This is my final post on the Pìobaireachd Society’s World War One material. I have really enjoyed my placement at the Archives Services and really appreciate the time and assistance by everyone here in helping me. I would highly recommend you take the opportunity to visit if you can. Please contact the Duty Archivist to make an appointment: enquiries@archives.gla.ac.uk

letter-fan

 

Pìobaireachd Society, dedication to the fallen: proposals for a Piping School

Blog posted on behalf of Club 21 placement volunteer Karen Oakley:

Given the scale of the loss during World War One, public attention in Britain turned increasingly to dedicating memorials as a mark of respect to the thousands who had perished. In the following years, memorials began being constructed into the country’s landscape: from the Cenotaph in London to community-centred memorials such as in Dunvegan on Skye.

No sooner had the war finished than members of the Pìobaireachd Society began discussing appropriate ways to honour pipers who had served and fallen.

The Society, being strongly linked to the Army, began by making dedications to high-ranking officers. A salute was dedicated to Field Marshal Earl Haig, for example which he acknowledged in the letter below.

The above letter is a copy of one written on behalf of Haig, thanking the Society for the dedication. (DC80/376/44)

The above letter is a copy of one written on behalf of Haig, thanking the Society for the dedication. (DC80/376/44)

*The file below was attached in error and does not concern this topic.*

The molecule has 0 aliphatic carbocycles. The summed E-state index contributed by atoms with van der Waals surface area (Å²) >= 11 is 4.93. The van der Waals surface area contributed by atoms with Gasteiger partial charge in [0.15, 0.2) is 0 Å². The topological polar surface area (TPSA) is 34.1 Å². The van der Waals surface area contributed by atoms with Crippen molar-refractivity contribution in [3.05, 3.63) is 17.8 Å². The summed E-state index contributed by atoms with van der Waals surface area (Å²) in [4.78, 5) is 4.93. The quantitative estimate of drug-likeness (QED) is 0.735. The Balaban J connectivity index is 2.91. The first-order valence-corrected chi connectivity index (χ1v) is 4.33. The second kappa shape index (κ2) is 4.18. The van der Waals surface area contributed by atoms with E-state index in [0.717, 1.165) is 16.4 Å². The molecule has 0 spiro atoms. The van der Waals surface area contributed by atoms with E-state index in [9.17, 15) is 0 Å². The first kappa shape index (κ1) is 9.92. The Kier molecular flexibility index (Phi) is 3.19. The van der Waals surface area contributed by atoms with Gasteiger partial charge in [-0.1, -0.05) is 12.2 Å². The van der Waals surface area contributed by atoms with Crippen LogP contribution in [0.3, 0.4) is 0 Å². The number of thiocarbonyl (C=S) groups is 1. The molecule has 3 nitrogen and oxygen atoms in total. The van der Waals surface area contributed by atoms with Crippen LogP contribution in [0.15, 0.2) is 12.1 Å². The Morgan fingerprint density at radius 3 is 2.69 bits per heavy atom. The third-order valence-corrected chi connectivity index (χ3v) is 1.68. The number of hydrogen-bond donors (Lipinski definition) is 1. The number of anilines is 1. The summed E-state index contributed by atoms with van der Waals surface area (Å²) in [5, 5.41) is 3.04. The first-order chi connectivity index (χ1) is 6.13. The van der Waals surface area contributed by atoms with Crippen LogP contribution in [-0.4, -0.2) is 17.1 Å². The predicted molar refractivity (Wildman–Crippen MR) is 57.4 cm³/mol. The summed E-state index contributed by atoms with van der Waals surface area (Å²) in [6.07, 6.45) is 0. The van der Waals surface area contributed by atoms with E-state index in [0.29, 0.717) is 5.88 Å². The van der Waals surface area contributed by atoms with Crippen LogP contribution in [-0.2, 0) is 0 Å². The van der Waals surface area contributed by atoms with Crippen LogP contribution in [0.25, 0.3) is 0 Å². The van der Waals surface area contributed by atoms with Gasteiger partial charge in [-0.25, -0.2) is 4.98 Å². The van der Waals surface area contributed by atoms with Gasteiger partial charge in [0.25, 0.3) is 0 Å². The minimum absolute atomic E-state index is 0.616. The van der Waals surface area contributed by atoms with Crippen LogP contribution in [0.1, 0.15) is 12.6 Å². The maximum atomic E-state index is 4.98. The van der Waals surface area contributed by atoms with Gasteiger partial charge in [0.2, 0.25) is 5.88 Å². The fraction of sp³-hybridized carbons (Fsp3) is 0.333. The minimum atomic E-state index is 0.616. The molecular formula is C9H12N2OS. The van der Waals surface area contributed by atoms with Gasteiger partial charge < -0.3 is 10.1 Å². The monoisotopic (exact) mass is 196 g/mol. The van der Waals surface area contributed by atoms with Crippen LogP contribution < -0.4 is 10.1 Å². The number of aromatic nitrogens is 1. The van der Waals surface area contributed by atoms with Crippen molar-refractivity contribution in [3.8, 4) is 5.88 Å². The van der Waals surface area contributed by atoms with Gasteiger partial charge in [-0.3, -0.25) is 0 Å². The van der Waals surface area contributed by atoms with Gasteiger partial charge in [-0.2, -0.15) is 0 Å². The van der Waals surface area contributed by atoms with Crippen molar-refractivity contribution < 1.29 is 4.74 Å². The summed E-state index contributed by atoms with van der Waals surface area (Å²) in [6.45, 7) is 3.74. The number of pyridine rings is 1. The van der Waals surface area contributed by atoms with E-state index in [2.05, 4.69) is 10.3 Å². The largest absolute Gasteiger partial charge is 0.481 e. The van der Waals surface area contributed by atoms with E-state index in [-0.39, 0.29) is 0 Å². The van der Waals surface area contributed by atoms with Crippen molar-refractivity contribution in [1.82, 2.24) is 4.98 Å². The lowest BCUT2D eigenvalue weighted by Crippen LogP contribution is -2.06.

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Lunchtime talk: Glasgow University’s Neuve Chapelle

NeuveChapelleTalk

The women who shook it up & MADE IT HAPPEN by Bethany Lane

University of Glasgow Library

GUA11287-E.R Voting Papers Request back - croppped Request for voting papers as a University Graduate by Elizabeth Ross, 1906 (GUA 11287)

This year the theme for International Women’s Day is MAKE IT HAPPEN. To join in the celebrations we thought we would commemorate the small group of medical graduates of the University of Glasgow who challenged societal values to become the first cohort of Great British female doctors.

Between 1894 and 1914 there were only 168 women Bachelor of Medicine and Surgery (MB ChB) graduates at the University, compared to 1,483 men. Upon the outbreak of the Great War these women had raised the standard of female education and were campaigning for the right to vote.

Glasgow’s first female medical graduate, Marion Gilchrist (MB ChB 1894), and the Queen Margaret Suffrage Society were passionately debating women’s voting rights.

ch4-4-2-2-244 Dr Elizabeth Ness McBean Ross, 1901 [GB 248 CH4/4/2/2/244] Included in this ongoing debate was graduate Elizabeth Ness MacBean…

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Words Against War: Bertha von Suttner, Novelist and Peace Activist

By Dr Barbara Burns, Reader in German and Dean of Graduate Studies, University of Glasgow

The Austrian writer Bertha von Suttner (1843-1914), whose influential novel Die Waffen nieder! [Lay Down Your Arms!] (1889) was translated into sixteen languages and adapted into a film during her own lifetime, became the first female winner of the Nobel Peace Prize in 1905, but is largely forgotten today. A widely travelled, multilingual individual with an aristocratic background, Suttner was equally comfortable as a journalist, a creative writer and a public speaker. The success of her novel, which was both a literary work and a manifesto for pacifism, brought its author access to an international political stage and support from prominent figures across Europe and the United States. The centenary in 2014 of Suttner’s death, together with the many reflections on war which the last year of commemoration has generated, have made it an appropriate moment to re-evaluate the contribution of this important author.

BvS 1890

Bertha von Suttner